Pastoral Letter

Dear Friends

I’ve noticed that a lot of greetings I receive by letter or email these days include the words, ‘I hope you are surviving the summer’. It is indeed hot and one of the more challenging aspects of a dry summer is keeping the garden going. We’ve given up on the grass and now we’re focussing on keeping our favourite plants alive. The allotment has also been a challenge and some of us are wondering whether there will be any vegetables to put into the Sherfield Show by the time it arrives. The onions, lettuces, beetroot, spinach and radishes are bolting and our autumn fruiting raspberries think that it is autumn right now. One significant comment made by a fellow allotmenteer was, ‘Just imagine if we relied on this food for our survival’.

During my childhood we only just had enough money to live and there were a couple of occasions when the food actually ran out. Even so, we didn’t truly know what it was to go hungry. I had some friends who used to run a small holding and would talk about the time between using up autumn veg and the beginning of the new growth season as being the ‘hungry gap’, even so, they still had the option, as we all did, of going to the supermarket as an emergency measure.

There are, of course, many people throughout the world for whom a crop failure is the difference between life and death, even with the intervention of charitable giving. I find myself imagining what it would really be like if we truly relied on our allotment produce for survival. I fear that in a modern, prosperous society we have no sense of our vulnerability. The infrastructure and mechanisms that bring us our “daily bread” run very smoothly and there are often stockpiles of food for emergencies. However, if we stop to think about it for a moment we are much more vulnerable than we realise.

Harvest time gives us a moment to stop, think about and express our gratefulness for what we have. It’s important to pause and say thank you, not only for our food, but to those around us who supply our needs in so many ways; those who serve in our shops, those who provide us with medical care, those who drive our buses and trains, keep the streets clean, empty our bins and cut the grass. There are so many people and things to be grateful for.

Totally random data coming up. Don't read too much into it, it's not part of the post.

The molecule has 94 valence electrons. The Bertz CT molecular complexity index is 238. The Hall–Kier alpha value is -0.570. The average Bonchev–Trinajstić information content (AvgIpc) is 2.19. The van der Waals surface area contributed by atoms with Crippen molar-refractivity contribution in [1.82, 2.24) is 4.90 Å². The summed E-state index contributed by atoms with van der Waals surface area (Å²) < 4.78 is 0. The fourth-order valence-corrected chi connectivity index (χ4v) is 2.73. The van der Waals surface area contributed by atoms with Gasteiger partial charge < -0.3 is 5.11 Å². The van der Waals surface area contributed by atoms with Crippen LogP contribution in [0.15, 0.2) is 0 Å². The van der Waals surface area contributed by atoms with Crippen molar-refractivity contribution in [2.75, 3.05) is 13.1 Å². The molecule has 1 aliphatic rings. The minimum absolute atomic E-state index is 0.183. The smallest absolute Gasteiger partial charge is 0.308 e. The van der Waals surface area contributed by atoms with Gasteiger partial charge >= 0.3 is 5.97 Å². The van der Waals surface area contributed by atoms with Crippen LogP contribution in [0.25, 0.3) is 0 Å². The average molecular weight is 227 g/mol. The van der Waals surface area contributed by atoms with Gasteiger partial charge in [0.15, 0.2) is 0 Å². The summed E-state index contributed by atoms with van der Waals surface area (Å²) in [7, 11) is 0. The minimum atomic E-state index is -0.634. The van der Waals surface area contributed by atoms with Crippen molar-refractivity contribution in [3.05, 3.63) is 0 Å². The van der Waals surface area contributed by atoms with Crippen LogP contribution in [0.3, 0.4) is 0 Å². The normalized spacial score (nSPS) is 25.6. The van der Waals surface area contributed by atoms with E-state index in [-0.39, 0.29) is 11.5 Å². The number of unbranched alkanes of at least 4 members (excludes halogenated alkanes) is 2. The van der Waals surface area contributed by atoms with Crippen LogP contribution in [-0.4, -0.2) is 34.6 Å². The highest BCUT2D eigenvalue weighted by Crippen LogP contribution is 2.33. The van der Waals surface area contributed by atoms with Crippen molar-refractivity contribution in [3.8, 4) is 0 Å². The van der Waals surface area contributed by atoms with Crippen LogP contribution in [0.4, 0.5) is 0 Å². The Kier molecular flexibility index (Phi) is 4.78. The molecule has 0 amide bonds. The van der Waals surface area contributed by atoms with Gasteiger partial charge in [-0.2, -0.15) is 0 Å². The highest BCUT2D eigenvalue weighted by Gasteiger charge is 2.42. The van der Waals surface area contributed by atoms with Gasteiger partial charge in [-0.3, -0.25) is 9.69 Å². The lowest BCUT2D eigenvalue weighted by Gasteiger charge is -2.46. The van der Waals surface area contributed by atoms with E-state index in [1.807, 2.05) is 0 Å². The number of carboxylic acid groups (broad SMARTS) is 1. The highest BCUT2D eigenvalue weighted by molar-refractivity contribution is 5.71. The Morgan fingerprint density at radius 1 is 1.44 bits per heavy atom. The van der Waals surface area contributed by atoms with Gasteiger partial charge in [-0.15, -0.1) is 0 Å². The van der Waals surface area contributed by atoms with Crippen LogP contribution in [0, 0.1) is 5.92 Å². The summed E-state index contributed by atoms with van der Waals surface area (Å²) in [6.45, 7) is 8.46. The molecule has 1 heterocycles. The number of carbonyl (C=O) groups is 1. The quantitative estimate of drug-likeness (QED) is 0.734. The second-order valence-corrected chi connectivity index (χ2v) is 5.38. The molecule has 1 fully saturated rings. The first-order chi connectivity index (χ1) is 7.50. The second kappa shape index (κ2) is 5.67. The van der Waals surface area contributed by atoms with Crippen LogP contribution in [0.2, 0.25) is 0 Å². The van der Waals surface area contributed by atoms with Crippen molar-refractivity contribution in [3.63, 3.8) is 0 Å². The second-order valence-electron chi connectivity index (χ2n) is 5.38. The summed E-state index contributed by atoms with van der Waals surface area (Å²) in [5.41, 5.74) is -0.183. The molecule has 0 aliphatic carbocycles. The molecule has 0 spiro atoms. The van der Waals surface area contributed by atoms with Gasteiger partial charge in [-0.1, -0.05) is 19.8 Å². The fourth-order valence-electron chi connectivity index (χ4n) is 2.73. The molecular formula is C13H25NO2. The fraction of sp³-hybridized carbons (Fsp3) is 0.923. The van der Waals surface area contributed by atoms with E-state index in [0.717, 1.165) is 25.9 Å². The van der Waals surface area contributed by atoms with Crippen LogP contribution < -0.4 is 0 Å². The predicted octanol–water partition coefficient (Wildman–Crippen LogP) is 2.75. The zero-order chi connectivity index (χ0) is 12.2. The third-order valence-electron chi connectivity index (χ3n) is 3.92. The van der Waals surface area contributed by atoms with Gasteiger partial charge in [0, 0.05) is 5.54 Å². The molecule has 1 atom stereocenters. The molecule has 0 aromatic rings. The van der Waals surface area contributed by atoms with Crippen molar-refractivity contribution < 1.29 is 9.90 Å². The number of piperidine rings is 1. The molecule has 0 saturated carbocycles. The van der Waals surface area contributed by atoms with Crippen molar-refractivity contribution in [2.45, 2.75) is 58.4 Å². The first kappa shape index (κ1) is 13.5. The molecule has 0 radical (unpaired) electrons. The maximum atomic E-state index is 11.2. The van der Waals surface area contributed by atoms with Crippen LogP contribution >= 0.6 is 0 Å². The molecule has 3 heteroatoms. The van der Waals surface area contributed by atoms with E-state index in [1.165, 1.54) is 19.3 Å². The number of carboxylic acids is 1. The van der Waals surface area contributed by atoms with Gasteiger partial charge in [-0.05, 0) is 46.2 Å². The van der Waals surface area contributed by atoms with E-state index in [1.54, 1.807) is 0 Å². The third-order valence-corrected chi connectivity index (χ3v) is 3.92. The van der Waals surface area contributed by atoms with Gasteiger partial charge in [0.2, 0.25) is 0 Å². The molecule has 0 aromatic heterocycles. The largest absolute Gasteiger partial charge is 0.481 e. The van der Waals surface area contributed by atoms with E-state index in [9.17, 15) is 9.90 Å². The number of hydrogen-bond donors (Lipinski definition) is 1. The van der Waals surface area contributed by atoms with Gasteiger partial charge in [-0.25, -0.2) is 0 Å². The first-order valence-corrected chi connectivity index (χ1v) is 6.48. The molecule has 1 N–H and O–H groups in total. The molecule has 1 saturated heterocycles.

Importantly, and a really good reason for having the time of thanksgiving, is that this reflective process should inspire us to think about the needs of others. Hopefully we will be motivated to give, not just what we can, but even beyond that, as a sheer act of generosity. One of the most inspiring verses in the Bible with regards to giving comes from 2 Corinthians Chapter 8 and refers to some churches in Macedonia who, by all accounts, were very poor. The second verse reads as follows, “in the middle of very severe difficulty, their overflowing joy and their extreme poverty welled up in rich generosity. For I testify that they gave as much as they were able and even beyond their ability. Entirely on their own, they urgently pleaded with us for the privilege of sharing in this service to God’s people”.

From the relative comfort of the life that I lead, I am deeply challenged by this particular account. I leave you to your own thoughts. Do come and join us as we celebrate Harvest at 10 o’clock on Sunday 23rd September in St Leonard’s Church. At this service we will have an opportunity to say thank you to God and make a generous donation to ‘Foodbank’.

Every blessing

You are viewing the text version of this site.

To view the full version please install the Adobe Flash Player and ensure your web browser has JavaScript enabled.

Need help? check the requirements page.

Get Flash Player